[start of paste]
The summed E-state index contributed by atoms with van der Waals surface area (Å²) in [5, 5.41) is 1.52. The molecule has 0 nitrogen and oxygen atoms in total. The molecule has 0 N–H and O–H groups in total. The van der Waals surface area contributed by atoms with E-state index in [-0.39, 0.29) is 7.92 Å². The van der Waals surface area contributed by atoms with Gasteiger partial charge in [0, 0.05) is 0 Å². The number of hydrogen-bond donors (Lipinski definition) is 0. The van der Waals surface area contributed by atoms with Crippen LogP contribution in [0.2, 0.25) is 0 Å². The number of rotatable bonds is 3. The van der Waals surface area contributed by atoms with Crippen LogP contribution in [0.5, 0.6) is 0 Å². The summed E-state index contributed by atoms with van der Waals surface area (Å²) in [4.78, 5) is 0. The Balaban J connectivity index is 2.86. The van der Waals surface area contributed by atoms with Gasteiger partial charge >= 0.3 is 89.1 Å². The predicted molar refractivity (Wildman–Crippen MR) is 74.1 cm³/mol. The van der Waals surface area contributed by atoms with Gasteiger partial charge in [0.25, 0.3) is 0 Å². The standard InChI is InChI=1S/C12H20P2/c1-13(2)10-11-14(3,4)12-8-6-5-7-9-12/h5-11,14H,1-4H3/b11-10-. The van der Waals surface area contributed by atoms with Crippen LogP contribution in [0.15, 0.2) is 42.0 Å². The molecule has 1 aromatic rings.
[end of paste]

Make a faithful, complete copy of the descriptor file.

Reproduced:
The summed E-state index contributed by atoms with van der Waals surface area (Å²) in [5, 5.41) is 1.52. The molecule has 0 nitrogen and oxygen atoms in total. The molecule has 0 N–H and O–H groups in total. The van der Waals surface area contributed by atoms with E-state index in [-0.39, 0.29) is 7.92 Å². The van der Waals surface area contributed by atoms with Gasteiger partial charge in [0, 0.05) is 0 Å². The number of hydrogen-bond donors (Lipinski definition) is 0. The van der Waals surface area contributed by atoms with Crippen LogP contribution in [0.2, 0.25) is 0 Å². The number of rotatable bonds is 3. The van der Waals surface area contributed by atoms with Crippen LogP contribution in [0.5, 0.6) is 0 Å². The summed E-state index contributed by atoms with van der Waals surface area (Å²) in [4.78, 5) is 0. The Balaban J connectivity index is 2.86. The van der Waals surface area contributed by atoms with Gasteiger partial charge >= 0.3 is 89.1 Å². The predicted molar refractivity (Wildman–Crippen MR) is 74.1 cm³/mol. The van der Waals surface area contributed by atoms with Gasteiger partial charge in [0.25, 0.3) is 0 Å². The standard InChI is InChI=1S/C12H20P2/c1-13(2)10-11-14(3,4)12-8-6-5-7-9-12/h5-11,14H,1-4H3/b11-10-. The van der Waals surface area contributed by atoms with Crippen LogP contribution in [0.15, 0.2) is 42.0 Å². The molecule has 1 aromatic rings.